Israel and The Broken Heart Syndrome: A Prayer for Rosh Hashana

This past summer has been very painful for Am Yisrael. Death of our children, from the random kidnapping and brutal murder of our teenagers, to the deaths of our IDF fighting in a war that was neither wanted nor sought, but foisted upon us by terrorists forcing us to fight for the very existence of our people.


And the pain of our people in the South, under attack for more than ten years, never knowing when the next rocket will fire, a constant state of shell shock. A persistent anxiety, living just below the surface, just inside the heart, which lurches with each siren, each boom, each rocket landing.


We had to face media reports filled with blatant lies about Israel, often with a hint of disgust that not enough of us have died to satisfy the daily headline-if it bleeds it leads-because we refused to bleed enough for them. We are left constantly fighting this increasingly vitriolic anti-semitism because of the willful blindness of those who anointed themselves as the messengers.

The hate projected on to us, the constant barrage of lies and deceits, the need to write and sign petitions, the letters to editors, media representatives, Presidents of Universities that should never be necessary; the constant justifying of our right to exist as Jews and have our own land- a land that historically has been tended by the Jewish people, a land that we transformed from desert and swamp into a land of milk and honey-can erode the soul, and attack the heart. One can actually feel the heart break from the pain.

In medicine there is a term for a heart that is broken from such pain. It is called Broken Heart Syndrome. There are people amongst us, so overwhelmed by sorrow, from stress from an inability to repair, that without warning their heart seizes releasing the enzyme troponin into the blood stream. The sign of a heart that has been broken.

My heart has been broken by the summer of 2014. I have been crushed by the weight of the irrational hate of those who want only to see the end of us. My heart has weakened from the stress of a return of anti-semitism so virulent that it has become normalized.

We wake up to signs that say Hitler should have finished the job. Jews called Nazis. Accusations of Jewish people committing genocide and ethnic cleansing. Media reports that have no foundation in truth but rather appeal to the majority who truly do hate us. If it’s Jews, its news.

Protests get out of hand and those who stand for democracy, for Western culture, for Israel are attacked.Jews have become so fearful we hide the symbols of our heritage.

And then there are our own people, our Jewish people, who attack us. They are unable to stand tall under the weight of the hate for us, the minority of minorities amongst the cultures and creeds of the world, for they need to be swaddled in the blanket of liberal progressiveness and loved by the majority.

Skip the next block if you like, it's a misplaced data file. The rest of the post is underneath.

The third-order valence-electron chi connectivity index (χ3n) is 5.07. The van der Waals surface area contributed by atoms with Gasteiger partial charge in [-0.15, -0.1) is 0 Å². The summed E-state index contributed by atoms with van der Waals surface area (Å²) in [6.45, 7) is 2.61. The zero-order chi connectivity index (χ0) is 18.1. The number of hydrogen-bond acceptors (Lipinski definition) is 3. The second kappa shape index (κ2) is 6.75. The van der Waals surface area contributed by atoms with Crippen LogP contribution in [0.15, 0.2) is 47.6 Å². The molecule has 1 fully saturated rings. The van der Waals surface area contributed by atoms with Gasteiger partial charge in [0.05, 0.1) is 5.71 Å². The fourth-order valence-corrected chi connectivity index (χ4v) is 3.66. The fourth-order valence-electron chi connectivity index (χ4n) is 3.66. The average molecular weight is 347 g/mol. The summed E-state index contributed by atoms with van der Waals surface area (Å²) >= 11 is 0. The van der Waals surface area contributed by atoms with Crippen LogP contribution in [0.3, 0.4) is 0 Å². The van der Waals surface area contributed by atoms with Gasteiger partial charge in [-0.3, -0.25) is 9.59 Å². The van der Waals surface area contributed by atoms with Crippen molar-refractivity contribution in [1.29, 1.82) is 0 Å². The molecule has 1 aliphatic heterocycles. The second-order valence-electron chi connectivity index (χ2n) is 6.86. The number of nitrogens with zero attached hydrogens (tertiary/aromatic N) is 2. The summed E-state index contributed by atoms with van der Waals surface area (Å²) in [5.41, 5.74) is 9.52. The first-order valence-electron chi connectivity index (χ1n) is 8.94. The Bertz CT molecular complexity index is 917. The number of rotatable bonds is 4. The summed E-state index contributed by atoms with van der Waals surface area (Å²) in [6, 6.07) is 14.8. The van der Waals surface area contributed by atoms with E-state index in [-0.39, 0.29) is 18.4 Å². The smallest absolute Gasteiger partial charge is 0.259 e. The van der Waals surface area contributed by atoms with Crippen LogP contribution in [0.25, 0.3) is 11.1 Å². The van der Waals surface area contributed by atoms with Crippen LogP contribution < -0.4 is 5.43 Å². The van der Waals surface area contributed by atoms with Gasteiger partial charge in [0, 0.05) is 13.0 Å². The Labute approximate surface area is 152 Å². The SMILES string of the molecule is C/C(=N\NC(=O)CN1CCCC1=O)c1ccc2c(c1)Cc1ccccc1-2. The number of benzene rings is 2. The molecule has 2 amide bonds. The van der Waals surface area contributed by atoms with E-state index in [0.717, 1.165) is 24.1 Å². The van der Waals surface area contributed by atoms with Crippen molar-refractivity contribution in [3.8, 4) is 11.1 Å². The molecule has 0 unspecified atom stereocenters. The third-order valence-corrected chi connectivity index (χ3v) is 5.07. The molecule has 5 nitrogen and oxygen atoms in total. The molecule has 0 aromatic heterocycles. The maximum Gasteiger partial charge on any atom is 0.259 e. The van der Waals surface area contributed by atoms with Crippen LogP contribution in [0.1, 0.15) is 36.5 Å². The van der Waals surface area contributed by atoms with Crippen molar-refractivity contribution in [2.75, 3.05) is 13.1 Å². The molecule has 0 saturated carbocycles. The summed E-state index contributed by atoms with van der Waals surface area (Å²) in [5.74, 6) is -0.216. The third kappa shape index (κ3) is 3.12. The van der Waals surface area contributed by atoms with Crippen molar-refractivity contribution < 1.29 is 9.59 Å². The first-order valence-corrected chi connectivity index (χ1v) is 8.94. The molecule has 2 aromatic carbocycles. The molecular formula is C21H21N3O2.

But, I think my heart finally broke because I could no longer deal with the too many amongst us who complain on Facebook or twitter or at the synagogue and then do nothing. Or stay silent and rely on others to do the fighting. Or too lazy to sign petitions or write a letter to the editor-when it takes a few minutes and a click of a mouse. There are too many who will not attend protests or demonstrations-too busy. With what?

There are those who say that these times are not like the 1930’s pre Shoah. It’s true. This is worse because no one can say “I did not know.” We all know because of the speed of social media that brings people and events from around the world into your living space- and in your face.

If we had done our job, there would no longer be an anti-semitic New York Times. There would no longer be anti-semitic professors at our institutions of higher learning-or lower. There would be Zero Tolerance of Jew-hatred everywhere as there is Zero Tolerance of gay bashing or discrimination against people of colour, bullying and sexual abuse.

We have watched Black Pride and Gay pride, now it is time for Zion Pride. It is our time to stand loud and proud and scream “Yalla,” a middle-eastern word that means “let’s go!” and “time to move!” It’s time for us to rebrand ourselves.

It is time to give our children a new story, a new memory to carry in their hearts. Let us work toward the restoration of the glory days of King David when we had no fear of being Jewish; when we carried our history proudly. We must remember and then do. We must once again show the world that we are not afraid. We are the Lions of Judah.

Rabbi Sacks wrote on Rosh Hashana:

“We proclaim God’s sovereignty as if the day is a coronation, the beginning of a new era.”

This Rosh Hashana is the time to start that new era. This year, let us wear our history proudly on our sleeves. Let us begin on Rosh Hashana by walking to synagogue draped with the flag of Israel or if driving, displayed on your car. Laugh and sing on the way to prayer on Rosh Hashana. And let that joy and pride reverberate throughout the year.

Each year we are given the gift of another opportunity to confess our sins-of commission, and more importantly omission. We can repent for those failures and do tshuva. We can do better. We must do better.

No more broken hearts.

Shana Tova Chaverim “Yalla!”

About the Author
Diane Weber Bederman is a multi-faith, hospital trained chaplain who lives in Ontario, Canada, just outside Toronto; She has a background in science and the humanities and writes about religion in the public square and mental illness on her blog: The Middle Ground:The Agora of the 21st Century. She is a regular contributor to Convivium: Faith in our Community. "
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